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Guide to writing and researching lab reports in APA style on the topics of biodiversity and invasive species.
Hello! The SCF librarians are your librarians too! Please don't hesitate to contact us if you have any questions or need help with research or citations. This guide will show you how to format a scientific lab report in APA style and give resources and advice for creating your lab report.
In-depth explanations of important advances in biology, chemistry, the environment, space, physics, and technology. Contains articles that help place news and discoveries in context, and interviews with scientists that bring the research to life.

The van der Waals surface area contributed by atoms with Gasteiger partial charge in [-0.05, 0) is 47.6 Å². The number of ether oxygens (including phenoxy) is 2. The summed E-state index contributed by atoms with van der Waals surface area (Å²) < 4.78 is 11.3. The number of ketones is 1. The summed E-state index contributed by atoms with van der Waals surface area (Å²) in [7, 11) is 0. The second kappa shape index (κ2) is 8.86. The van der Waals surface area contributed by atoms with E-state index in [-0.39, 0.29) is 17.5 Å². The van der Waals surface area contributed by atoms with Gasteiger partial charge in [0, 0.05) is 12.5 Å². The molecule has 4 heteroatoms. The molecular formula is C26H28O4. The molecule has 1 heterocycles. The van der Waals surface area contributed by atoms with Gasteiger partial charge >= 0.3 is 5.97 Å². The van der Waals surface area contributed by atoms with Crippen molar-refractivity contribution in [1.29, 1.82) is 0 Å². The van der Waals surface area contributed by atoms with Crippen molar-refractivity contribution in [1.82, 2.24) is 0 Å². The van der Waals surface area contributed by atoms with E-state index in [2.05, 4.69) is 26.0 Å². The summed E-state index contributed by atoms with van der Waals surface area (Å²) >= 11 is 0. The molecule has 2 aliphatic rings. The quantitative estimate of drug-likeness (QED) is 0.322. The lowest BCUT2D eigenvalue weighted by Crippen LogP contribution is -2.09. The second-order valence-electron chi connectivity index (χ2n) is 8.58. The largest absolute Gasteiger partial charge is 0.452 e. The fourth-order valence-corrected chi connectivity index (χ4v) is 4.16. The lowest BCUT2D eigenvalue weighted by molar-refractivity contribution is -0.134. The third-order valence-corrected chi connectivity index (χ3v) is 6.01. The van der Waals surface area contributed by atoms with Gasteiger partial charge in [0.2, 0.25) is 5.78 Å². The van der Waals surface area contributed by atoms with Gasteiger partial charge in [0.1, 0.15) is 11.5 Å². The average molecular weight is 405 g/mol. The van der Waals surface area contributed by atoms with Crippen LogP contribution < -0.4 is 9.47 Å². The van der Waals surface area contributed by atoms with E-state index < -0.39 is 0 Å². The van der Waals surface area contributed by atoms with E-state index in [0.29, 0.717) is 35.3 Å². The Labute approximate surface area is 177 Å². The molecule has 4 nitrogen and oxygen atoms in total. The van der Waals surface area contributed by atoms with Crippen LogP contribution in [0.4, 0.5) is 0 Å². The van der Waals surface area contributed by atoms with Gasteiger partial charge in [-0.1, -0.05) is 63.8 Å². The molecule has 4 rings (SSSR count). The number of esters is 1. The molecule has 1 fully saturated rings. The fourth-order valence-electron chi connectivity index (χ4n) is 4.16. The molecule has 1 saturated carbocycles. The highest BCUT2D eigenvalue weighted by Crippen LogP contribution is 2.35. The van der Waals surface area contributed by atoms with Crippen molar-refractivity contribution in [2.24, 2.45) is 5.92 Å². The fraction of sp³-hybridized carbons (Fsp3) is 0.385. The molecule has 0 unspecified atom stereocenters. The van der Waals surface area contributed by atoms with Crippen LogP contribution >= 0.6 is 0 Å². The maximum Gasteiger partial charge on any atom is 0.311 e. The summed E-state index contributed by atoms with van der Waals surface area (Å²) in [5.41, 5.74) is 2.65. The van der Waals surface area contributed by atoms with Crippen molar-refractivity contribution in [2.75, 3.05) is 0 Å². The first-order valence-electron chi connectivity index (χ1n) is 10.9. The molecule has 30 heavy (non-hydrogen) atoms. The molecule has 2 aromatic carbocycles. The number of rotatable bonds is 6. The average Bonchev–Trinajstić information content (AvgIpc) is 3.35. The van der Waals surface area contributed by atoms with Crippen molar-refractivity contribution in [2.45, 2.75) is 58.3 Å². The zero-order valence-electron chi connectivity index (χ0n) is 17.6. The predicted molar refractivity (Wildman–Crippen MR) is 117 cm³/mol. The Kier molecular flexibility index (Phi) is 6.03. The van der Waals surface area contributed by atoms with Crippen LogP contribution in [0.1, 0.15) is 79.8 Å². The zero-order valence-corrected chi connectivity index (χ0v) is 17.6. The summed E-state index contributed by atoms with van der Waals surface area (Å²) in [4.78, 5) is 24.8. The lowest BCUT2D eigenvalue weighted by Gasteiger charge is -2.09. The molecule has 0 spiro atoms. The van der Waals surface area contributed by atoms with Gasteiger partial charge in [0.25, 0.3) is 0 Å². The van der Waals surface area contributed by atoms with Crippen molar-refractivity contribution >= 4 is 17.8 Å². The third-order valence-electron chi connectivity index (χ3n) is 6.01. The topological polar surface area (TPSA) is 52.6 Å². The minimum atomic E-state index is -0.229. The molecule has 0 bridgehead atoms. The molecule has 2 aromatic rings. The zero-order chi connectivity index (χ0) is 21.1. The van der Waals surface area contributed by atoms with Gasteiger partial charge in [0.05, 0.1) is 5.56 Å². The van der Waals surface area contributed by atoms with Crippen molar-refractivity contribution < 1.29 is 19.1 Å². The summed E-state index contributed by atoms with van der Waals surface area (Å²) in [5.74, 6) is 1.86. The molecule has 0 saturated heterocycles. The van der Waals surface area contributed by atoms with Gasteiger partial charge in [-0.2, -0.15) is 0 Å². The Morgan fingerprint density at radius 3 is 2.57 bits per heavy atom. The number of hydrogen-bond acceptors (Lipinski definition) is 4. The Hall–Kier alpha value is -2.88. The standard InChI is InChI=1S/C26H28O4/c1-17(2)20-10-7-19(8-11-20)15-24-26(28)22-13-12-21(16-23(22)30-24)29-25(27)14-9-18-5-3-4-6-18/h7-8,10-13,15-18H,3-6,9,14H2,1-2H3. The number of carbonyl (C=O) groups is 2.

Of the 7,000 estimated non-native species present in North America, approximately 1,000 are invasive. Clearly, invasive species are in the minority, but their small numbers don't keep them from causing billions of dollars in economic and ecological harm each year. Policymakers and ecologists continue to try to figure out which species might be harmful, which invasive species are doing the most damage, and which of these might respond best to eradication efforts. Invasive species reports and case studies are prevalent in political, environmental, and scientific news cycles, and a significant portion of the public is concerned about the issue.In Invasive Species: What Everyone Needs to Know®, Simberloff will first cover basic topics such as how non-native species are introduced, which areas have incurred the most biological invasions, and how the rates of biological invasions have shifted in recent years. He then moves on to the direct and indirect impacts of the impacts of invasive species on various ecosystems, such as habitat and resource competition, how invasive species transmit pathogens, and how introduced plants and animals can modify a habitat to favor other non-native species. Simberloff's final chapters will discuss the evolution of invasive species, the policies we currently have in place to manage them, and future prospects for controlling their spread. The book will also contain a section dedicated to the more controversial topics surrounding invasive species: invasive natives, useful non-native species, animal rights versus species rights, and non-native species' impacts on the biodiversity of an ecosystem.What Everyone Needs to Know® is a registered trademark of Oxford University Press. is a registered trademark of Oxford University Press.